Childhood Obesity and Public Health
One issue that many public health officials are now investigating is how children’s health is positively impacted when families are given greater access to healthy foods like fresh fruits and vegetables and whole grains. Students who are currently pursuing an online masters degree in public health will be dealing with this nationwide issue of access to healthy food for years to come. Public health departments will put plenty of time and energy into ensuring that families of varying socioeconomic backgrounds living in rural and urban communities all have equal access to nutritious, healthy foods.
Pre-Birth Obesity Indicators
Using what scientists at the University of Verona call the “obesity risk calculator,” medical doctors can now predict at the time of birth a baby’s approximate potential risk of becoming obese later on in life. Scientists at many different universities around the world have been able to replicate these findings with 60 to 80 percent accuracy using various measurements including BMI (body mass index), height and weight indicators and more. These newfound “obesity indicators” should help parents to begin early to teach their children about healthy eating and exercise habits which can lessen the threat of obesity later in life.
Healthy Moms Equal Healthy Babies
Researchers at the University of Adelaide have discovered a link between what types of food a pregnant woman consumes and whether her baby will develop a greater desire for eating foods labeled as “junk food.” When a pregnant woman consumes junk food, her baby’s brain signaling system develops differently from that of babies whose mothers consume a healthier diet. The babies born to junk food-consuming moms have less sensitivity to high sugar and fat foods (which are typically the same foods labeled as “junk foods”). This means that babies born to junk food-consuming moms will need to eat more sugary, fatty foods to get the same opioid rush from these foods, which can set up cravings later in life. This study points to the need for greater health education and family planning to help moms set up their infants for healthy eating habits as they mature.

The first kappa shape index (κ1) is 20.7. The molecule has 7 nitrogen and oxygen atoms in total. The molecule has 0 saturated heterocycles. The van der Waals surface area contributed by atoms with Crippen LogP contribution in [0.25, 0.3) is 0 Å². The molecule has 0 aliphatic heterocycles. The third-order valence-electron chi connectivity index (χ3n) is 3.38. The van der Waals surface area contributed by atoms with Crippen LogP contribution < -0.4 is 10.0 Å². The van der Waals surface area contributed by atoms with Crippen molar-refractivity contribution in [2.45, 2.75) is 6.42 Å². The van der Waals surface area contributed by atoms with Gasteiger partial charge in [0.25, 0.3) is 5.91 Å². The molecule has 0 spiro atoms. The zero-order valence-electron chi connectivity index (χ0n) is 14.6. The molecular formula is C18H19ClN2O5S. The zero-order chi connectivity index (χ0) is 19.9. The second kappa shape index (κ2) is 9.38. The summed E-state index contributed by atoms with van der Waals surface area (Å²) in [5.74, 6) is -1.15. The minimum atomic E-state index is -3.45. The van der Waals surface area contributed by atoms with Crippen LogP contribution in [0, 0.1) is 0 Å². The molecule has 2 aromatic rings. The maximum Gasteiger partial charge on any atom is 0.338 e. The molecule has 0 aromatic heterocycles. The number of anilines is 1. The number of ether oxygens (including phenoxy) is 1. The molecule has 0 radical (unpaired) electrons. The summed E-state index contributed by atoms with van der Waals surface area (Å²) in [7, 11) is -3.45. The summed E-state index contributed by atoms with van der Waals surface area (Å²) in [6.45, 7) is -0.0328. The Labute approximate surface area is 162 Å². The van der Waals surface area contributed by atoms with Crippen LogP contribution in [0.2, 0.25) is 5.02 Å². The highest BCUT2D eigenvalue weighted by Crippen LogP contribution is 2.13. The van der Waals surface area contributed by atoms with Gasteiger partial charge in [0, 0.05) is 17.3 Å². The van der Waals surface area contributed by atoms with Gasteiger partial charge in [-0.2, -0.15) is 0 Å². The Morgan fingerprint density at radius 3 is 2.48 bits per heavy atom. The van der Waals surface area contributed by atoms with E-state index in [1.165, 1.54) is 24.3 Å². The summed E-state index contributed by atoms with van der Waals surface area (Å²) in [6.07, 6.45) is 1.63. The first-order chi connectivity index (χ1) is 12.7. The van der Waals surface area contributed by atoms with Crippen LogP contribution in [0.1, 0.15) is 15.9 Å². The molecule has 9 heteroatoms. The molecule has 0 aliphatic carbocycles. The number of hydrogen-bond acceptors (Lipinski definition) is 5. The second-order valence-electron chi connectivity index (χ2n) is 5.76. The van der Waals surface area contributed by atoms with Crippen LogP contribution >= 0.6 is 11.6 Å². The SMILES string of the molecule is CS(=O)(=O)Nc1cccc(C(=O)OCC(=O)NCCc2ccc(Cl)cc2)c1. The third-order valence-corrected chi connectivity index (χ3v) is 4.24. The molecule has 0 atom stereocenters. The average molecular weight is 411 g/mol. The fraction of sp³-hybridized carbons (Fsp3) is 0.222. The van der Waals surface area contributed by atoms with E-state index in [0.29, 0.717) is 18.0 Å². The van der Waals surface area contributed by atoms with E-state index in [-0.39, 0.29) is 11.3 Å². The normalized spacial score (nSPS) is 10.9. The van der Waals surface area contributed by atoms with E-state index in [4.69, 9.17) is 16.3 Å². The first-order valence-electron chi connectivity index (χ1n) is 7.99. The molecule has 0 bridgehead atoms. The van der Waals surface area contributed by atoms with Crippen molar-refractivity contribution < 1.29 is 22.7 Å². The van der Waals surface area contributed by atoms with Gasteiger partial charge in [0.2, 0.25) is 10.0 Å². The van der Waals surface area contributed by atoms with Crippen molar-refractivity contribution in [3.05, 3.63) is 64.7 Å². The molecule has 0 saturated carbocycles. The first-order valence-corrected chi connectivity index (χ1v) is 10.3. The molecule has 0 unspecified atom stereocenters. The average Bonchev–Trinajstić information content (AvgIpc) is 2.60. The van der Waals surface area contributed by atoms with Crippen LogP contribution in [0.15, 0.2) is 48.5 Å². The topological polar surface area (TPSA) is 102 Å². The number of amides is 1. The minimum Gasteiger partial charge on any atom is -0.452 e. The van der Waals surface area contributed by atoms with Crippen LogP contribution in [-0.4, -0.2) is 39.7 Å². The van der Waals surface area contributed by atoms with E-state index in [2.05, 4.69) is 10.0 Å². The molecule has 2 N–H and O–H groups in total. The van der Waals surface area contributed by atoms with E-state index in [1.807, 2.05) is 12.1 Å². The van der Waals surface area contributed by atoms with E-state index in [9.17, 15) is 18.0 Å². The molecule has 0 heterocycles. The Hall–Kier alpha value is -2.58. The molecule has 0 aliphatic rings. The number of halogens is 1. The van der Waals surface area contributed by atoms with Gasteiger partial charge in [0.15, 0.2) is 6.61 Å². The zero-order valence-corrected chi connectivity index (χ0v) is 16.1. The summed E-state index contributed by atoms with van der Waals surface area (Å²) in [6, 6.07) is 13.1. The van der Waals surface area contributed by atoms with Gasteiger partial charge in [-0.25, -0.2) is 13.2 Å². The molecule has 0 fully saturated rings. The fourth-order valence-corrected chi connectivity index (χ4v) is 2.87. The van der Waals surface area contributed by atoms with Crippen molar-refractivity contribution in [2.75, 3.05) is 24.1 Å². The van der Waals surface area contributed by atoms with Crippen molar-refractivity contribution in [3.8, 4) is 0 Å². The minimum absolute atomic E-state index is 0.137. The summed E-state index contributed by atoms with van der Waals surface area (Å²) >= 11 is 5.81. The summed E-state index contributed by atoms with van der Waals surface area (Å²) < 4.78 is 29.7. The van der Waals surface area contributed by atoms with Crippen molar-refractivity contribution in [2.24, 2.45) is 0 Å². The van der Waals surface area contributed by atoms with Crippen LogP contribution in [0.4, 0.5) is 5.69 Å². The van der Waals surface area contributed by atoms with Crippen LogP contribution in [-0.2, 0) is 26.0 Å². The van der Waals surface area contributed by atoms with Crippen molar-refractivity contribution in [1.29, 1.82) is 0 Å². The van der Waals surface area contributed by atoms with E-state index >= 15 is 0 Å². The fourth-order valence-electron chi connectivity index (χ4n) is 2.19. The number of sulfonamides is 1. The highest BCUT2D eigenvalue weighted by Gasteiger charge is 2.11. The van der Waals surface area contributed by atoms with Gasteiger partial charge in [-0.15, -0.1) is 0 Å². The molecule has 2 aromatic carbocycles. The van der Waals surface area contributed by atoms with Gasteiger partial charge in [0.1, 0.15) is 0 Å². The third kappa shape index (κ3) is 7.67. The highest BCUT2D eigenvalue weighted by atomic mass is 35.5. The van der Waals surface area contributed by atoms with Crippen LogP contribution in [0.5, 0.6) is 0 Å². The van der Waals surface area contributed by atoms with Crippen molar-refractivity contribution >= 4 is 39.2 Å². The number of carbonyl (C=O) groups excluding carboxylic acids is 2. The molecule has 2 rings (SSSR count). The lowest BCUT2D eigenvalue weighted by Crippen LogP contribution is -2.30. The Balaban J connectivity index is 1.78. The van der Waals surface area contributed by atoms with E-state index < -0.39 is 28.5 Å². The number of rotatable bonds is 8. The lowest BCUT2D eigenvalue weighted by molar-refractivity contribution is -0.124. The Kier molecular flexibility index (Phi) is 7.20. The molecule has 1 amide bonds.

How Access Affects Consumption
Several universities, including Yale University and the University of Illinois at Chicago, are currently studying how access to “junk foods” or less healthy food choices affect consumption levels. Not surprisingly, research at middle schools has produced evidence that removing junk food from schools results in lower junk-food consumption levels among middle school students. In addition to attempts to reform choices in school cafeterias, these efforts targeted soft drink and snack food vending machines, intending to replace sugary sodas and junk food in the vending machines with healthy choices like bottled water, fruit juices, pretzels, fruits and granola bars. The researchers focus on children’s health now that there is clear evidence linking consumption of junk and sugary foods in childhood to development of heart disease and diabetes later in life. The schools, however, want to maintain lucrative vendor relationships with the junk food and vending machine companies. So while research continues to highlight the need to remove sugary sodas and junk foods from schools, even schools that are mandated to remove these food options often resist legislative pressures to comply.
Science today gives parents clear information to help their children eat healthy, exercise and make lifestyle choices that can set them up for success throughout their lives. Now all that remains is to put this information to good use!
About the Author: Carl Knouen learned firsthand about child obesity. As an overweight child he was shamed for his shape. He holds a master’s in public health and is dedicated to finding new ways to improve kids’ health.